Great British boltholes: A review of Billesley Manor in Warwickshire

great british boltholes a review of billesley manor in warwickshire

Billesley Manor has had many lives since William Shakespeare stayed here. Its most recent facelift last year saw £5.6 million lavished on the four-star hotel near Alcester – the place is now stuffed with velvet seating and quirky art, although its rich history still seeps from every corner.

The higgledy-piggledy interior is all part of the romantic appeal. Make your way through an oak-scented maze of passageways and if you are lucky enough to check in to the Shakespeare Suite (room four), you’ll find an original priest hole above the fireplace.

The former library has been renamed the As You Like It Lounge and its writing desk marks the spot where the Bard wrote his famous comedy more than 400 years ago.

Full of romance: Billesley Manor is where William Shakespeare is said to have put pen to paper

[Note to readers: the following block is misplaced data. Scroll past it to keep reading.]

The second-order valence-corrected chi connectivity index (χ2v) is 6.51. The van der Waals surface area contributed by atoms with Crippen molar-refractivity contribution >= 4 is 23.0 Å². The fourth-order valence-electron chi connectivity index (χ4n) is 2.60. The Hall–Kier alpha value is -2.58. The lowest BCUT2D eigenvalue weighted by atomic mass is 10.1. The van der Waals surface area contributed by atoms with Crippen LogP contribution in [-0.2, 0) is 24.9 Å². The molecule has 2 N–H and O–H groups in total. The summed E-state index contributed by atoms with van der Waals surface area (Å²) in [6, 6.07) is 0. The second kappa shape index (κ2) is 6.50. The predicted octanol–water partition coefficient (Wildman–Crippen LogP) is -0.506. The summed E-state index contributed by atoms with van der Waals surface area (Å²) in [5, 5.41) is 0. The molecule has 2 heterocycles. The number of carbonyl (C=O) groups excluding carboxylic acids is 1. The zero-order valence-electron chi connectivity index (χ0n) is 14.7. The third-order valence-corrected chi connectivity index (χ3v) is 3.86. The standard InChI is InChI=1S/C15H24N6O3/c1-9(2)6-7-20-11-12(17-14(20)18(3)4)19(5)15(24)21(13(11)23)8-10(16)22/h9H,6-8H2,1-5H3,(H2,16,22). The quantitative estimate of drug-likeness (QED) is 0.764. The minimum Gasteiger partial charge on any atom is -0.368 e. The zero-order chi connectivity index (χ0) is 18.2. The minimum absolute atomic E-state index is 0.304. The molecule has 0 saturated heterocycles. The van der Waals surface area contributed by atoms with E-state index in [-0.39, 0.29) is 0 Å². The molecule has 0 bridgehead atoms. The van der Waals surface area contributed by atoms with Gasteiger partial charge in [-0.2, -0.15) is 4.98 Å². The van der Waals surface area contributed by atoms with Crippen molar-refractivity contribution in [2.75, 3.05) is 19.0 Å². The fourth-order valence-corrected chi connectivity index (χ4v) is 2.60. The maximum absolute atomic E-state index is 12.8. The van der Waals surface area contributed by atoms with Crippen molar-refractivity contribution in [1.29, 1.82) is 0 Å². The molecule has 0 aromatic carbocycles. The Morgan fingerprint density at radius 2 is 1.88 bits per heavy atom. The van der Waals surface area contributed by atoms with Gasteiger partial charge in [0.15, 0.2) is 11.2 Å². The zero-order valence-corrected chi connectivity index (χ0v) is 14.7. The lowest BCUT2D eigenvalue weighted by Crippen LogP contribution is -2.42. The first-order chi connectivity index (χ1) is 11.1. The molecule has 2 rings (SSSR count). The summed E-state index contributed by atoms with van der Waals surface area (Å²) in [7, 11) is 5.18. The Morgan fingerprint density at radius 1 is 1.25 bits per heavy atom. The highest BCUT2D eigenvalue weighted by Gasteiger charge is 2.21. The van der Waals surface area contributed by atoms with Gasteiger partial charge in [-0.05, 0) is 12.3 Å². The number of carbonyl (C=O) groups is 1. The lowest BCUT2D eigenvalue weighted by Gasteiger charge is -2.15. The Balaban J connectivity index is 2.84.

Historians also believe he married Anne Hathaway in the tiny All Saints Church in the grounds – guests can take the key and look around it. 

The church and manor house are the only remains of the original hamlet of Billesley, which was wiped off the map by the Black Death in the 1300s.

There is a more formal feel in the Stuart restaurant, with its enormous fireplace, chandeliers and 16th Century oak panelling, and that’s in keeping with the cuisine: think apricot and chicken terrine, pan-fried Gressingham duck, and confit-drizzled Herefordshire beef…

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